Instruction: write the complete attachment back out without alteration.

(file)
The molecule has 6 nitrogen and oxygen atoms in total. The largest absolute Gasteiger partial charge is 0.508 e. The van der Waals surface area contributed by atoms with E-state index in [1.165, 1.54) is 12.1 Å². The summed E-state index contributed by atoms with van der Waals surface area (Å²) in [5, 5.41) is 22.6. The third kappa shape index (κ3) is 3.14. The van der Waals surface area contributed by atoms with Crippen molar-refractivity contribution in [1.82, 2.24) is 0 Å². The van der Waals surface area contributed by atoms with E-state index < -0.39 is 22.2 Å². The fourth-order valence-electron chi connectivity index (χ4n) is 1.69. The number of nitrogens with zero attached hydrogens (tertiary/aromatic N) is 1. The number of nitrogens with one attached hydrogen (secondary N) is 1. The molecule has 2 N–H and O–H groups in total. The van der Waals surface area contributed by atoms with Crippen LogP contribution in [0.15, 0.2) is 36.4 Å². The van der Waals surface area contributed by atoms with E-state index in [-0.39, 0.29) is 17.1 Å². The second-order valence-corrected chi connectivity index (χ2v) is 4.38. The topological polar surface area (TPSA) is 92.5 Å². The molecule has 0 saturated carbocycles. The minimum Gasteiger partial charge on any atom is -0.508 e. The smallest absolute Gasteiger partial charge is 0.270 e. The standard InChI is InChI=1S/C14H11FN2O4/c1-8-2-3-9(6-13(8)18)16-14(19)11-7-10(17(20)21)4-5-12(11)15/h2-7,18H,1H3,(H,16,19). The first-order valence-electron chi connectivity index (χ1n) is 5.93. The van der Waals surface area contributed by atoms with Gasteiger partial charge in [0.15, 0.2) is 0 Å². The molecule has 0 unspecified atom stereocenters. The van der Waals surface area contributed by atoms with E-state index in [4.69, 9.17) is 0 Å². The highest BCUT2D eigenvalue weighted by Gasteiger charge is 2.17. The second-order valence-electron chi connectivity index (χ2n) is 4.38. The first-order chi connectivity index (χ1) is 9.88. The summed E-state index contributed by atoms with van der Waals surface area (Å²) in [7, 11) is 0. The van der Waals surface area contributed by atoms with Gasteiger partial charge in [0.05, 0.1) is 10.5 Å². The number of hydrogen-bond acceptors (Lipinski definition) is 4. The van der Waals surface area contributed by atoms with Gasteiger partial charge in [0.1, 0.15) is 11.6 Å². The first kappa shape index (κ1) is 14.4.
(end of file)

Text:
The molecule has 6 nitrogen and oxygen atoms in total. The largest absolute Gasteiger partial charge is 0.508 e. The van der Waals surface area contributed by atoms with E-state index in [1.165, 1.54) is 12.1 Å². The summed E-state index contributed by atoms with van der Waals surface area (Å²) in [5, 5.41) is 22.6. The third kappa shape index (κ3) is 3.14. The van der Waals surface area contributed by atoms with Crippen molar-refractivity contribution in [1.82, 2.24) is 0 Å². The van der Waals surface area contributed by atoms with E-state index < -0.39 is 22.2 Å². The fourth-order valence-electron chi connectivity index (χ4n) is 1.69. The number of nitrogens with zero attached hydrogens (tertiary/aromatic N) is 1. The number of nitrogens with one attached hydrogen (secondary N) is 1. The molecule has 2 N–H and O–H groups in total. The van der Waals surface area contributed by atoms with Crippen LogP contribution in [0.15, 0.2) is 36.4 Å². The van der Waals surface area contributed by atoms with E-state index in [-0.39, 0.29) is 17.1 Å². The second-order valence-corrected chi connectivity index (χ2v) is 4.38. The topological polar surface area (TPSA) is 92.5 Å². The molecule has 0 saturated carbocycles. The minimum Gasteiger partial charge on any atom is -0.508 e. The smallest absolute Gasteiger partial charge is 0.270 e. The standard InChI is InChI=1S/C14H11FN2O4/c1-8-2-3-9(6-13(8)18)16-14(19)11-7-10(17(20)21)4-5-12(11)15/h2-7,18H,1H3,(H,16,19). The first-order valence-electron chi connectivity index (χ1n) is 5.93. The van der Waals surface area contributed by atoms with Gasteiger partial charge in [0.15, 0.2) is 0 Å². The molecule has 0 unspecified atom stereocenters. The van der Waals surface area contributed by atoms with E-state index in [4.69, 9.17) is 0 Å². The highest BCUT2D eigenvalue weighted by Gasteiger charge is 2.17. The second-order valence-electron chi connectivity index (χ2n) is 4.38. The first-order chi connectivity index (χ1) is 9.88. The summed E-state index contributed by atoms with van der Waals surface area (Å²) in [7, 11) is 0. The van der Waals surface area contributed by atoms with Gasteiger partial charge in [0.05, 0.1) is 10.5 Å². The number of hydrogen-bond acceptors (Lipinski definition) is 4. The van der Waals surface area contributed by atoms with Gasteiger partial charge in [0.1, 0.15) is 11.6 Å². The first kappa shape index (κ1) is 14.4.